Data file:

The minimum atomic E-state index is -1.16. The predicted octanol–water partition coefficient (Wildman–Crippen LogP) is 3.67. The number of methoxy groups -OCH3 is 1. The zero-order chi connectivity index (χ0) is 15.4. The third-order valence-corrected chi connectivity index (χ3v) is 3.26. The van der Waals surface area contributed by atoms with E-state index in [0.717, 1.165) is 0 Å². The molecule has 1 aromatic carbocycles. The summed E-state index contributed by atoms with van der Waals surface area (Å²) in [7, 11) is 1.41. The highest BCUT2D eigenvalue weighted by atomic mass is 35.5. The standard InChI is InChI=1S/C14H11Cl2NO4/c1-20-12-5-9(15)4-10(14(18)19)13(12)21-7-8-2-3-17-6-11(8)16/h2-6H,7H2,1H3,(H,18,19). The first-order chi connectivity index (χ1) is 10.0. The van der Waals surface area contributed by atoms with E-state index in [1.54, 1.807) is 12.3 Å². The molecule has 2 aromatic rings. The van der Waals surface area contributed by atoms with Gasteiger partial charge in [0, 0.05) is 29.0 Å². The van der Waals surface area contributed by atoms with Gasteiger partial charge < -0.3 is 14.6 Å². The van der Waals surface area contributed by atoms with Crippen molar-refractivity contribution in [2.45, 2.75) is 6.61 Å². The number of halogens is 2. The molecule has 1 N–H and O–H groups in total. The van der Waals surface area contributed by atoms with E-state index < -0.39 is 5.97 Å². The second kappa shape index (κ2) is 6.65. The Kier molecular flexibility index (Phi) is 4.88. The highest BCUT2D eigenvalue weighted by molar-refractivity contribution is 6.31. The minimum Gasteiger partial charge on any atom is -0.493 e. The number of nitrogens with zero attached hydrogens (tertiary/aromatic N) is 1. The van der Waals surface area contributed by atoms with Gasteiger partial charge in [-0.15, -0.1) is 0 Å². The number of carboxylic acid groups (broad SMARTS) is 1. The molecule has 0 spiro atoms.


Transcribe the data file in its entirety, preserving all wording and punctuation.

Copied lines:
The minimum atomic E-state index is -1.16. The predicted octanol–water partition coefficient (Wildman–Crippen LogP) is 3.67. The number of methoxy groups -OCH3 is 1. The zero-order chi connectivity index (χ0) is 15.4. The third-order valence-corrected chi connectivity index (χ3v) is 3.26. The van der Waals surface area contributed by atoms with E-state index in [0.717, 1.165) is 0 Å². The molecule has 1 aromatic carbocycles. The summed E-state index contributed by atoms with van der Waals surface area (Å²) in [7, 11) is 1.41. The highest BCUT2D eigenvalue weighted by atomic mass is 35.5. The standard InChI is InChI=1S/C14H11Cl2NO4/c1-20-12-5-9(15)4-10(14(18)19)13(12)21-7-8-2-3-17-6-11(8)16/h2-6H,7H2,1H3,(H,18,19). The first-order chi connectivity index (χ1) is 10.0. The van der Waals surface area contributed by atoms with E-state index in [1.54, 1.807) is 12.3 Å². The molecule has 2 aromatic rings. The van der Waals surface area contributed by atoms with Gasteiger partial charge in [0, 0.05) is 29.0 Å². The van der Waals surface area contributed by atoms with Gasteiger partial charge < -0.3 is 14.6 Å². The van der Waals surface area contributed by atoms with Crippen molar-refractivity contribution in [2.45, 2.75) is 6.61 Å². The number of halogens is 2. The molecule has 1 N–H and O–H groups in total. The van der Waals surface area contributed by atoms with E-state index < -0.39 is 5.97 Å². The second kappa shape index (κ2) is 6.65. The Kier molecular flexibility index (Phi) is 4.88. The highest BCUT2D eigenvalue weighted by molar-refractivity contribution is 6.31. The minimum Gasteiger partial charge on any atom is -0.493 e. The number of nitrogens with zero attached hydrogens (tertiary/aromatic N) is 1. The van der Waals surface area contributed by atoms with Gasteiger partial charge in [-0.15, -0.1) is 0 Å². The number of carboxylic acid groups (broad SMARTS) is 1. The molecule has 0 spiro atoms.